Our intention at the beginning of the year had been to distribute 300 packets of seeds and we now know of over 290 people participating in the UK, on the Isle of Man, France, Greece, Germany, Sweden,  Australia and the Philippines, so we are feeling a tiny bit proud of ourselves for getting so close to our target at this difficult time. 238 places are currently plotted on the project map which can be viewed below. Click anywhere on the map to open it up and click a sunflower to learn about the people growing sunflowers in a particular location.  If you are growing sunflowers but cannot see yourself on the map, please ask to be added. As always, we wholeheartedly welcome anyone who grows sunflowers to take part in the project, even if they did not obtain their sunflower seeds from us.

In addition to posting seeds out, seeing as we had been thrown a curve ball, we decided to do a few things differently this year too.

Earlier in the year the project received a large donation of vegetable seeds. During the first three months of the year, these were sent together with sunflower seeds, to anyone who applied to the project and advised they had an allotment or stated they wanted seeds for a gardening club but from late April onwards, we began to give away our sunflower and vegetable seeds locally and we planted dwarf sunflowers, peas, cucumbers and runner beans and gave small plants away too.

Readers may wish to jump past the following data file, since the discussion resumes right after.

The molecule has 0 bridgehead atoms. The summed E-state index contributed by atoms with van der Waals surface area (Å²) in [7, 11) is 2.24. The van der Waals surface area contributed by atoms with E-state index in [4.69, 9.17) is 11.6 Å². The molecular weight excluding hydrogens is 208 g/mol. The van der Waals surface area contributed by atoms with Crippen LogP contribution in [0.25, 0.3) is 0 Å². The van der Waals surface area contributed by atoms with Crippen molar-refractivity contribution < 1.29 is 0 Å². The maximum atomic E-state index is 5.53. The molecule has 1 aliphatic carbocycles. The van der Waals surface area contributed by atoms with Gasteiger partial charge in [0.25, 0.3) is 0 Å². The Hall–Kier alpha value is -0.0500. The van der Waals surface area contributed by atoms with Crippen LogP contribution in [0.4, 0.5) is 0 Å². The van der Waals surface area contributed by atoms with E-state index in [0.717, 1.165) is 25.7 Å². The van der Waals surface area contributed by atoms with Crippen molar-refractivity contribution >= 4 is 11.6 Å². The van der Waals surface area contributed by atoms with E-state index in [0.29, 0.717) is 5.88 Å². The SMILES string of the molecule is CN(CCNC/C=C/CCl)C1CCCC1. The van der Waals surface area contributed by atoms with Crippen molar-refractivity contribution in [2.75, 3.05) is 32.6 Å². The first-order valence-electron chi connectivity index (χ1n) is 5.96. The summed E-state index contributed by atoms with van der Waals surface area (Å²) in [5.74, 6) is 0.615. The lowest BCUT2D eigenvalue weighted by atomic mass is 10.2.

Free seeds and plants.

Secondly, we decided to send seeds to schools we knew were still open for the children of key workers.  We thought being a small person with all this chaos going on right now, together with not being able to be with your friends and watching your parents go off to work each day must be quite a scary time, so decided to send a few surprise packages to schools, in the hope it would bring some cheer, make the children feel a bit special and give them something to look forward to – hopefully staff and parents would get some enjoyment from seeing the sunflowers too. It has been very lovely to hear from some of the schools and other recipients that the seeds and plants have been well received.

Jen and Holger planting sunflower seeds.

ZNM-Zusammenstark! e.v. 

This year the project is once again being joined by ZNM-Zusammenstark! e.v. growing sunflowers in memory of Emil, who was diagnosed with myotubular myopathy and sadly passed away in 2016.  Founded in 2015, ZNM-Zusammenstark! e.v. is a German association for those affected by centronuclear and  myotubular myopathy. Visit their website to read what they have to say about being part of The Big Sunflower Project.

Bear watering sunflowers.

In the news

The project has received some lovely publicity this year which can be read below and we are incredibly grateful to those who have taken the time to write about what we do.